successive entry AALGIER@SCU.BITNET 13 Dec 1990 17:10 UTC

In response to Crystal's note regarding the fact that a change in editorial
direction was an afterthought to the decision to adopt successive entry
I would like to add the following: The fact that it was an afterthought
and whether or not a practitioner or a theoretician made the decision
to adopt successive entry does not change the fact that successive entry
did not entirely solve the problem of having to recatalog a serial and
thus save in processing time. In the case that I cited--Latin American
annual reports--it actually increased the time in processing: not only
did the cataloger have to recatalog the serial, but also the check-in staff
now has to chase numerous linking entries to find the right title to
check in the piece, as does the patron in order to ascertain if a library
has the issue of the serial that he/she is searching for. It created more
work for the cataloger and created a situation where the patron and the
check-in staff remains confused as to what this bibliographic control
is all about. My point is that if changes in editorial direction was used
as a criteria for deciding to adopt successive entry, then serials people
should be able to make that judgement in order to avoid creating unnecessary
work and a bibliographic debacle. Investigating this issue could result in
coming up with a set of objective criteria for determining whether the serial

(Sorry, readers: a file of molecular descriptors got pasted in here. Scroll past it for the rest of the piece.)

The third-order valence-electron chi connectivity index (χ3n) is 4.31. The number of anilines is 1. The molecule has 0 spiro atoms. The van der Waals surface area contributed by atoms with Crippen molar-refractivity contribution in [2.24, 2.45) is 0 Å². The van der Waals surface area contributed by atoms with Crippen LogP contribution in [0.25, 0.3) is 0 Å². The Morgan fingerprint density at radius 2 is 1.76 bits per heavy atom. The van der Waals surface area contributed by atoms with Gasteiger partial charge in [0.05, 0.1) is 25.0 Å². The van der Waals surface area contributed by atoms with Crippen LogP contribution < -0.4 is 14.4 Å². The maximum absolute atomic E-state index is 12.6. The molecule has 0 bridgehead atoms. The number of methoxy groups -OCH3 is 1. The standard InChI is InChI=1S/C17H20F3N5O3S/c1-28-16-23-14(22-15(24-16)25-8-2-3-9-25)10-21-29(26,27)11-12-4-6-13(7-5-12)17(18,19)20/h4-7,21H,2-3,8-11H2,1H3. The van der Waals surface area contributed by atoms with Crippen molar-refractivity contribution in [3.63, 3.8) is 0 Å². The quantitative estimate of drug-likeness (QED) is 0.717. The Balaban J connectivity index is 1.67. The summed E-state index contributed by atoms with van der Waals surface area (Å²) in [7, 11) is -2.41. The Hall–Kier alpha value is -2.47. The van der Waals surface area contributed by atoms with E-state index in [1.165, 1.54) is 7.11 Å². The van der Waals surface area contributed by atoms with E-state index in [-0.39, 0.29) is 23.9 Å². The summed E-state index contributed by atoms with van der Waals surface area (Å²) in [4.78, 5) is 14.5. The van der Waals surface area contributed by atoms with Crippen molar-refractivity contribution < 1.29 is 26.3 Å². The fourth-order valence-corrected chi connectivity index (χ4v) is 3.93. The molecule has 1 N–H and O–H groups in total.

title change truly merits a successive entry. Two areas that I can think of
off the top of my head are: the deletion or the addition of frequency in
the title (Annual report vs. Report); and: changes in word order (Changes
and perspectives of the Soviet Republics vs. The Soviet Republics, changes
and perspectives OR The Soviet Republics : changes and perspectives).
I believe it is much easier to work with existing rules (these added esceptions
could be included in RI 21.2A) without having to revamp the entire concept
of successive entry. To change the rules now after so much work has already
been done would not sit well with alot of serial catalogers. This situation
that I am describing is a compromise, where I believe proponents of both
successive entry and latest entry could feel more satisfied if the issue
has to be hashed out again. My intention was not to open up this old
wound on bitnet but rather to suggest that this is an area that needs
empirical investigation in order to analyze what successive entry really
means to both catalogers, to check-in personnel, and to the end user.
If objective criteria could be established for determining changes in
editorial direction and if there could be a bit more room for cataloger
judgement in this area, I believe it could solve some of the problems
inherent in creating successive records for serial titles that do not
merit so much of the cataloger's attention.